Post-Holiday Wrap-Up of Books, TV, Movies, Podcasts and Other Very Good Things

It’s February so there’s no denying the holidays are well and truly over. If you need a little distraction in your day, here are the best books, TV, movies, podcasts and other stuff I got stuck into over summer:

BOOKS
Normal People by Sally Rooney has been dubbed ‘a future classic’
Tin Man by Sarah Winman is about love, loss and loneliness
The Museum of Modern Love by Heather Rose asks beguiling questions about the nature of art, life and love
Putney by Sofka Zinovieff is confronting, timely and beautifully written
Yuval Noah Harari has a knack for making sense of complex issues in 21 Lessons for the 21st Century
My Brilliant Friend by Elena Ferrante is not new but swept me away. Now an HBO show

TV
The Cry on ABC iView has tension to the max
Sex Education on Netflix will have you in stitches
The Marvelous Mrs. Maisel on Amazon Prime is sweet and easy watching
Abducted in Plain Sight on Netflix is wild an almost unbelievable

MOVIES
The Wife on iTunes really should get Glenn Close her first Oscar
Private Life on Netflix is a raw and honest look at infertility struggles
First Man is the best kind of blockbuster
What We Did on Our Holiday on Netflix is seriously funny and the kids steal the show

PODCASTS
Believed covers how Larry Nassar got away with so much for so long. Beyond shocking.
The Daily is a news podcast powered by New York Times journalism. Stand out episodes are 16, 19 November and 4, 5, 10, 11 December

OTHER STUFF
I can’t shut up about how spectacular Lord Howe Island is
Peanut Butter Oat bars are simple, healthy and make the best snack
I loved reading this recent travel article on my hometown of Newcastle – get there now

Netflix’s Fyre Documentary Has Delusion, Ego and Fraud on a Grand Scale

As I watched Netflix’s new documentary, Fyre, I couldn’t stop putting my hands over my eyes. For anyone that’s ever run an event and felt it going a little off the rails, Fyre will be anxiety-inducing. However, watching a complete disaster of this nature unfold is also hilarious and highly entertaining.

The documentary is a behind the scenes look at the infamous unravelling of the Fyre music festival that was created by Billy McFarland and rapper Ja Rule. The event was promoted as a luxury festival on a private island in the Bahamas. Millennials who paid outrageous sums of money for tickets were expecting bikini-clad supermodels, an A-List lineup and rockstar amenities. When they arrived the reality was very different.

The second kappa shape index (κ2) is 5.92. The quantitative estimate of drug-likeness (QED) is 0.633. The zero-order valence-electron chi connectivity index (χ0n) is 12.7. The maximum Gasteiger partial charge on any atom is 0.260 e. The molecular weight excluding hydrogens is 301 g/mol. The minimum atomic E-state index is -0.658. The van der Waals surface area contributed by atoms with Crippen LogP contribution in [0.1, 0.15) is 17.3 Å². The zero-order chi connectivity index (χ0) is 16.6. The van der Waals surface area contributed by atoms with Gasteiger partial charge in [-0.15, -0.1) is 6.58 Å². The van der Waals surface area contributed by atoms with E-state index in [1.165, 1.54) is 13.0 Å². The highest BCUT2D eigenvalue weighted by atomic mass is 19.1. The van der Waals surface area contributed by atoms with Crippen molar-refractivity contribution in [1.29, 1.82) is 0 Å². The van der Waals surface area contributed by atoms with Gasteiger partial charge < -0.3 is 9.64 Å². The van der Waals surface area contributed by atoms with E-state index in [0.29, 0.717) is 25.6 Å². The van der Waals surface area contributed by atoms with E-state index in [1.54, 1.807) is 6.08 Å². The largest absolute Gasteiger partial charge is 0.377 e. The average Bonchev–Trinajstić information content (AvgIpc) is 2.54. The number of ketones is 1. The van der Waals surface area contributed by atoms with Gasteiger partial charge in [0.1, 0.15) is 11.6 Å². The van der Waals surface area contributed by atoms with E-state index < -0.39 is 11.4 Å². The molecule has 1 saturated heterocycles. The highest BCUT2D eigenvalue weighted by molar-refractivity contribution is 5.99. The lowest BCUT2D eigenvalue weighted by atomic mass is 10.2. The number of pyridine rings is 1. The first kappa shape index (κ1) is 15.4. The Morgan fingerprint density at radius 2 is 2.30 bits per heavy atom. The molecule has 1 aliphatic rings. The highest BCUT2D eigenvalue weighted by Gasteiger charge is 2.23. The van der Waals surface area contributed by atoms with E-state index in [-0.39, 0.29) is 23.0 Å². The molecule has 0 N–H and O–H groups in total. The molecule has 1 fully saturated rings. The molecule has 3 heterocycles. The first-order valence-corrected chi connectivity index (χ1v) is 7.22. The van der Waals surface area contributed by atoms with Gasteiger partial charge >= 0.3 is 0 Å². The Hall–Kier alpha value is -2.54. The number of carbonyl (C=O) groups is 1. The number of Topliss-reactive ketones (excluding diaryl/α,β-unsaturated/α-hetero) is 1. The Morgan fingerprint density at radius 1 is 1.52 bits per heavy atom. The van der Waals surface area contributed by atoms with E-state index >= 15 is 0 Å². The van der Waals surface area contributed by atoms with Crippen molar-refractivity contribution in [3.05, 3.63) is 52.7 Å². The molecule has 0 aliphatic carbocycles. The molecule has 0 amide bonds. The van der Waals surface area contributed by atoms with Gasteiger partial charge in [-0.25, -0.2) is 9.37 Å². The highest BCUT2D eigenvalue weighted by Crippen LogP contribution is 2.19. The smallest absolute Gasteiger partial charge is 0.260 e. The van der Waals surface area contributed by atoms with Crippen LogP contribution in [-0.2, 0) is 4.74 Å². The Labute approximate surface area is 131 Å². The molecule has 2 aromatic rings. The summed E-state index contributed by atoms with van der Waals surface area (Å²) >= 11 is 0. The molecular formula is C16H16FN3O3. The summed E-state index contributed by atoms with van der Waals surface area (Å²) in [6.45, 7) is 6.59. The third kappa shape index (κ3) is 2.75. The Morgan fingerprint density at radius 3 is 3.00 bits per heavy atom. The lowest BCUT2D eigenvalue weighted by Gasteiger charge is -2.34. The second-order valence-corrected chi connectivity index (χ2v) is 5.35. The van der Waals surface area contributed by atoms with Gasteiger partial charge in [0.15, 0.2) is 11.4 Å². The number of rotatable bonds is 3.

Look, although it was very sad that many people got financially burnt, my heart really doesn’t bleed for those who willingly forked out up to $250,000 for tickets based on the promos they saw. Comedian, Ron Funches, nailed it when he said: “If you had thousands of dollars to go on a trip to see Blink 182, that’s on you… that is Darwinism at its finest.”

Watch the trailer.

Read a Fyre review.

Watch Fyre on Netflix.

Add Amazon Prime’s ‘Forever’ to Your Holiday Binge-Watching List

I can’t tell you too much about Amazon Prime‘s eight-part TV dramedy, Forever. To reveal what it’s all about would be to spoil the big twist a few episodes in so you’ll need to settle for the official blurb:

“Married couple June (Maya Rudolph) and Oscar (Fred Armisen) live a comfortable but predictable life in suburban California. For years they’ve had the same conversations, had the same meals and taken pleasant vacations at the same rented lake house. But after June talks Oscar into shaking things up with a ski trip, the pair suddenly find themselves in completely unfamiliar territory.”

Forever is created by Alan Yang (Parks and Recreation and Master of None) and Matt Hubbard (30 Rock and Parks and Recreation) so even before you start it, you know there’s a good chance it’s going to be quality.

I blame this TV show – which would have to be one of 2018’s best – for my tiredness today. Those little ‘play next’ prompts at the end of an episode should be banned.

Read The New York Times review.

Watch the trailer for Forever.

Watch Forever now on Amazon Prime.

Ottolenghi’s Cauliflower ‘Tabbouleh’ – The Salad That Keeps On Giving

This cauliflower ‘tabbouleh’ salad from Yotam Ottolenghi’s cookbook ‘SIMPLE’ is extraordinarily good. So good, in fact, that I’ve made it twice in the past week and passed on the recipe to those who ate it with me.

I have to say I was dubious when I read the list of ingredients. 800g of raw cauliflower?! Surely this was taking the cauliflower trend too far. How wrong I was. Left to marinate in the lemon juice and combined with all the other fresh ingredients, it transforms into something spectacular.

Ottolenghi suggests you serve this simple salad immediately but I made it a few hours in advance as I didn’t want to be in the kitchen when friends arrived. It still tasted incredible, as did the leftovers the following day.

View the full recipe here.

Buy the SIMPLE cookbook.

Samin Nosrat’s SALT FAT ACID HEAT Cooking Documentary on Netflix is Pure Joy

Salt Fat Acid Heat is a captivating four-part series on Netflix and is based on Samin Nosrat’s best-selling book of the same name.